Great Plains Studies, Center for


Date of this Version

Summer 2008


Great Plains Quarterly Volume 28, Number 3, Summer 2008, pp. 245-46.


Copyright 2008 by the Center for Great Plains Studies, University of Nebraska-Lincoln.


Representational art depicting important historical events has always been integral to the lives of First Nations people. James Dempsey's Blackfoot War Art is concerned with the biographical art produced by the Blackfoot-speaking people, the original inhabitants of a vast territory that extended across the Plains of present-day southern Alberta, southern Saskatchewan, and most of Montana. Dempsey begins by situating this art within its cultural context, including a separate chapter on the importance of the "warrior ethic." He then goes on to discuss the art in terms of its artists' media.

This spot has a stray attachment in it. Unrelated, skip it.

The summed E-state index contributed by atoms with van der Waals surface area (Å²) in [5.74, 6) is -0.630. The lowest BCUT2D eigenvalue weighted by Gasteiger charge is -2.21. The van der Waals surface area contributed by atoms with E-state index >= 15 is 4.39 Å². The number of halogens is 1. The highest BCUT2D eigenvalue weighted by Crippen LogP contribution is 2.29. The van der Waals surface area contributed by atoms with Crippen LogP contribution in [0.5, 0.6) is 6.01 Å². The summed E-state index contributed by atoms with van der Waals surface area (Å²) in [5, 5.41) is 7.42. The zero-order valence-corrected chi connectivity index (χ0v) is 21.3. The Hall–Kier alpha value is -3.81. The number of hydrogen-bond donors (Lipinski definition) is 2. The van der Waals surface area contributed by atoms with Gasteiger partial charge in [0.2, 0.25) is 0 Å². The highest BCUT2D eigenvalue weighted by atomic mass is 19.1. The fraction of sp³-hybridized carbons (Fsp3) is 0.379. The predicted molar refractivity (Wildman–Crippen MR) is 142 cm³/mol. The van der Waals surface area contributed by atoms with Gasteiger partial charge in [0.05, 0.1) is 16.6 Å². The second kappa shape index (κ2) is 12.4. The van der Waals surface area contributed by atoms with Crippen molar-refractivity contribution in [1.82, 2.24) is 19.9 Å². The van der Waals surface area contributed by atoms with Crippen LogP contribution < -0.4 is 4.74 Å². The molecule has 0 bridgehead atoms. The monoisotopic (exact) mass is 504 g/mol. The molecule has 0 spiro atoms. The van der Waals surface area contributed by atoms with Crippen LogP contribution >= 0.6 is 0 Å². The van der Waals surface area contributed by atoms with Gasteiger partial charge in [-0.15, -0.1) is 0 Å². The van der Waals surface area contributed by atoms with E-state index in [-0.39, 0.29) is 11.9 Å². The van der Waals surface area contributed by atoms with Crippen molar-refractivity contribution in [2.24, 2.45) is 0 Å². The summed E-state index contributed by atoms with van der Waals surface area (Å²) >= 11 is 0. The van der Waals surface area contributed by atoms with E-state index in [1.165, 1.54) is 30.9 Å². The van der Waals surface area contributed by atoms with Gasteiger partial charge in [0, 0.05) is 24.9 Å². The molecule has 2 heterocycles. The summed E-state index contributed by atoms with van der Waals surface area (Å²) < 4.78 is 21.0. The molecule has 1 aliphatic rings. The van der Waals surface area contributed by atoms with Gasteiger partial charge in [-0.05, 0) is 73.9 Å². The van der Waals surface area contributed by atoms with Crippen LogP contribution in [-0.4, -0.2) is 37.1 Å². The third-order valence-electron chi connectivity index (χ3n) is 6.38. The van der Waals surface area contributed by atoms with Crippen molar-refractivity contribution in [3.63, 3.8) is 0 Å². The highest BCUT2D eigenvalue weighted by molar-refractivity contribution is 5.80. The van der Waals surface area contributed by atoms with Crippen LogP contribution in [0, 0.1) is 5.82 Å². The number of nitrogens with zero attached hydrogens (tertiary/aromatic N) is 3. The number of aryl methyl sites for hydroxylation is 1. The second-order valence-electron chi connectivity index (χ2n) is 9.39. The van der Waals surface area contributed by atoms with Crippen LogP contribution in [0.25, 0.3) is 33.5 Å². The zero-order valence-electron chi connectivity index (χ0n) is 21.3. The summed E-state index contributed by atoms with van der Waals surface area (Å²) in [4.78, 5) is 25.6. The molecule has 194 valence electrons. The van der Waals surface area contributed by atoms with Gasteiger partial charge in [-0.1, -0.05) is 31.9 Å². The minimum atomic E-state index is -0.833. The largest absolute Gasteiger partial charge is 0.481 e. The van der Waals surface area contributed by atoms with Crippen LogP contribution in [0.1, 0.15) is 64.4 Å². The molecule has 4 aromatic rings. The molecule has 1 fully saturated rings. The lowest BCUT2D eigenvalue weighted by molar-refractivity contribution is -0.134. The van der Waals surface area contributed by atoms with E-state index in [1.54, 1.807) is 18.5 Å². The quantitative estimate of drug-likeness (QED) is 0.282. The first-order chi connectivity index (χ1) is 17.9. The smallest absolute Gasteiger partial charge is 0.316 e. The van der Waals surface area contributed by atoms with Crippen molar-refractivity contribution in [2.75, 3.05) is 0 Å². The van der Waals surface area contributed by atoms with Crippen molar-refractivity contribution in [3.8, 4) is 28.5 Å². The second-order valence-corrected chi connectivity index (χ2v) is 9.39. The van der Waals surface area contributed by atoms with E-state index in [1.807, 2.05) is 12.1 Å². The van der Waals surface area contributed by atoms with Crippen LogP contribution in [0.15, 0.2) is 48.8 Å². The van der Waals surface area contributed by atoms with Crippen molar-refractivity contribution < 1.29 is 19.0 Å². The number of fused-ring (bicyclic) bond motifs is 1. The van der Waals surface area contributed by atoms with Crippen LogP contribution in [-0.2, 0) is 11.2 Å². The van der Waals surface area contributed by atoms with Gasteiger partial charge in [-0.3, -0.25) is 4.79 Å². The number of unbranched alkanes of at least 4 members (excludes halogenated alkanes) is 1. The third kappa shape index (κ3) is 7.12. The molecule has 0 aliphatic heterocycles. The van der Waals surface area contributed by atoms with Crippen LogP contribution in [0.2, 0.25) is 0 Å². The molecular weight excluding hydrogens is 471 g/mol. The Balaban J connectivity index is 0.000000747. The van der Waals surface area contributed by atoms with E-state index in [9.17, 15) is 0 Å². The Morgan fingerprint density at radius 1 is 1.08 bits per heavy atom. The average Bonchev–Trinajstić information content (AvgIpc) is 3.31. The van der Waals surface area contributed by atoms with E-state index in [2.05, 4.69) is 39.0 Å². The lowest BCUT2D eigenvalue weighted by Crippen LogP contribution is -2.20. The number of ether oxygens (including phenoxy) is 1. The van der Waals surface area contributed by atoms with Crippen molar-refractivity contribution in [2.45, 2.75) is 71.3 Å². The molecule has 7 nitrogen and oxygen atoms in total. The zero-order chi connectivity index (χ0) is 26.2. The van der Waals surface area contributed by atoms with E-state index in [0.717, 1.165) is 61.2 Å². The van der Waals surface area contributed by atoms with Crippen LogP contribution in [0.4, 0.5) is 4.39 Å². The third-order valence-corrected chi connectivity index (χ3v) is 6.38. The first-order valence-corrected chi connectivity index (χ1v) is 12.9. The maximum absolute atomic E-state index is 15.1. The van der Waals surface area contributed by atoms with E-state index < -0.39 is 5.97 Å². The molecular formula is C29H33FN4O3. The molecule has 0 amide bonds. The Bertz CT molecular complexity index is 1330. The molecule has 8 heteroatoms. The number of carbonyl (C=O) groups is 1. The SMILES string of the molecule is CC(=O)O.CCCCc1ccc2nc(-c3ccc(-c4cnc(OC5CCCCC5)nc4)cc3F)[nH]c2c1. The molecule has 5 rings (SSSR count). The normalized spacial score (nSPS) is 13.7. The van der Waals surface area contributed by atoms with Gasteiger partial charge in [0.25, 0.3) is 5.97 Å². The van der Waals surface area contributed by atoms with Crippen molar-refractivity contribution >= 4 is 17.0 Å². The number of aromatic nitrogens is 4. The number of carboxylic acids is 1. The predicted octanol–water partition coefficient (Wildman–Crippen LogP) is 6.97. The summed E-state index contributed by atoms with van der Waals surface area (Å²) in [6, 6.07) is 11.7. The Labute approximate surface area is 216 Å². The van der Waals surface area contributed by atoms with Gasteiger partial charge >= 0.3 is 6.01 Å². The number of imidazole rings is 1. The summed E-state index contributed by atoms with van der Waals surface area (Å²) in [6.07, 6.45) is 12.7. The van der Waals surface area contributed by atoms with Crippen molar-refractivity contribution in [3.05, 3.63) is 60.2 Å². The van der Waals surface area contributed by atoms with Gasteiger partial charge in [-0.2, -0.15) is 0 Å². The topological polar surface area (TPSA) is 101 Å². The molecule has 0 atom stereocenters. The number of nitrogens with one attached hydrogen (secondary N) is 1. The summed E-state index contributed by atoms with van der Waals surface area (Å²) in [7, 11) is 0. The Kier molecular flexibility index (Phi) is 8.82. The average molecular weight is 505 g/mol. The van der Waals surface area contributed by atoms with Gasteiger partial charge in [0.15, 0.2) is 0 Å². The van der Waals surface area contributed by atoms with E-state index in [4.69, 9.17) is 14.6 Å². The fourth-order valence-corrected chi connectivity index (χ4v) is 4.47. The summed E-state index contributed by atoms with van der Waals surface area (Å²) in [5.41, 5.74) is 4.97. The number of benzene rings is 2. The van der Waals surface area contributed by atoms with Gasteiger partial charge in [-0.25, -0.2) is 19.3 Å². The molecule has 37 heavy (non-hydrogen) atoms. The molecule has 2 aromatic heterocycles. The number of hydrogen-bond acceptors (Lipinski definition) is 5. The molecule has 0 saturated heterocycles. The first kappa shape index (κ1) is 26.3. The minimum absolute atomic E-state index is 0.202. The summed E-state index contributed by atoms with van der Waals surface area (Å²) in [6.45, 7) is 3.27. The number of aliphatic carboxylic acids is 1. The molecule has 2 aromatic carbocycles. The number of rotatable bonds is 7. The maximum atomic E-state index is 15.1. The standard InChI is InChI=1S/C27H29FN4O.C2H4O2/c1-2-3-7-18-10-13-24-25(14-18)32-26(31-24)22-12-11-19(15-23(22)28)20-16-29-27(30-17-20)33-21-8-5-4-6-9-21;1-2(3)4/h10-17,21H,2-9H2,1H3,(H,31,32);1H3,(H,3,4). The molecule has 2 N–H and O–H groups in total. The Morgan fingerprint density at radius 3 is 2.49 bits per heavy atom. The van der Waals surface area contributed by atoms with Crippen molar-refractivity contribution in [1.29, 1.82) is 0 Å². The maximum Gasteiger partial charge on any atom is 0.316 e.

Rock art is the oldest surviving example of Blackfoot art, and Afsfnai'pi (Writing-On-Stone) on Alberta's Milk River has the greatest concentration of pictographs in the Northern Plains. Dempsey draws upon the work of archaeologists, rather than the Blackfoot, for the interpretation of the figures, tying some of them to historical events. This important place speaks to the antiquity of the Blackfoot presence in the region and the long-standing importance of warriors.